Re: Inconsistencies in our approach
On Mon, 18 Aug 2003 17:06:49 +0300, Richard Braakman <firstname.lastname@example.org> said:
> On Thu, Aug 07, 2003 at 04:33:05PM -0500, John Goerzen wrote:
>> I will grant that these definitions are imperfect and improbable
>> arguments could be lodged against them; at the same time, I believe
>> that reasonable people not engaging in a Jesuit exercise to find
>> logical needles in a haystack of common sense are able to tell the
>> difference between a manpage and a C source file.
Could you be bothered to demonstrate such discernment? The
page http://www.stdc.com/QMS/documentation/ belongs to an old
project of mine; could you tell the documentation apart from the
code? I can also send, on request, the full set of man pages
generated (I think there are 350+ man pages, so attaching them to
this mail is going to be a problem for many people). (For the record,
the source code -- the .h and .cpp files -- are the sole sources of
the HTML pages you see at that URL).
I would also suggest that you look at doxygen before making
assertions like this. Or are you suggesting that we sweep literate
programming under the rug while considering how we treat licensing of
content that we are planning on shipping on the official CD?
The only way I can see to distinguish them is to say that the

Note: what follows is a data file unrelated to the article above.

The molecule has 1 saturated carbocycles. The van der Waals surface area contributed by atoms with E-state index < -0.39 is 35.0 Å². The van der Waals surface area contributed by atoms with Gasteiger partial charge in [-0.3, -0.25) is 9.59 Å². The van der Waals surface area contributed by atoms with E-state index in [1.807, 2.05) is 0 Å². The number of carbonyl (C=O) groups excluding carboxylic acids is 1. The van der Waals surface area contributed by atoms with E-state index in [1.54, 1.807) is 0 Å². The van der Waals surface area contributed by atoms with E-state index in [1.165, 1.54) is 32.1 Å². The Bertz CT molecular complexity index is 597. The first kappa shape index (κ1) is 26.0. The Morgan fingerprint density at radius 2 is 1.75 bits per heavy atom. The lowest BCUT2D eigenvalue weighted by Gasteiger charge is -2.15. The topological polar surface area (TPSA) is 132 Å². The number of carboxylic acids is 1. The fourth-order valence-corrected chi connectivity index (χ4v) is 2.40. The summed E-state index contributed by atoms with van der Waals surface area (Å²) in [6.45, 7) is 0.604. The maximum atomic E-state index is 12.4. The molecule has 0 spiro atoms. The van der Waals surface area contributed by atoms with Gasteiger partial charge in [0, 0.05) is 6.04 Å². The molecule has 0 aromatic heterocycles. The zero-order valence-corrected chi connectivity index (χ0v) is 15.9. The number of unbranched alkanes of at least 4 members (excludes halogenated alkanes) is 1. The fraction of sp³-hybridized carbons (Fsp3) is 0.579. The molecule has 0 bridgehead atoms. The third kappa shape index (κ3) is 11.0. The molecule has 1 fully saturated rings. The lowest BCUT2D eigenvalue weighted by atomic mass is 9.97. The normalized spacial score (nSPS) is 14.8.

comments in a .cpp file are not code, and documentation, and may be
considered separately from the code itself [<humour>copyright blah
vlah -- you may distribute this program such that the code is under
the gpl, but the comments may not be modified oniota, they are under
the gfdl invariant clause</humour>]
None of our men are "experts." We have most unfortunately found it
necessary to get rid of a man as soon as he thinks himself an expert
-- because no one ever considers himself expert if he really knows his
job. A man who knows a job sees so much more to be done than he has
done, that he is always pressing forward and never gives up an instant
of thought to how good and how efficient he is. Thinking always
ahead, thinking always of trying to do more, brings a state of mind in
which nothing is impossible. The moment one gets into the "expert"
state of mind a great number of things become impossible. From Henry
Ford Sr., "My Life and Work"
Manoj Srivastava <email@example.com> <http://www.debian.org/%7Esrivasta/>
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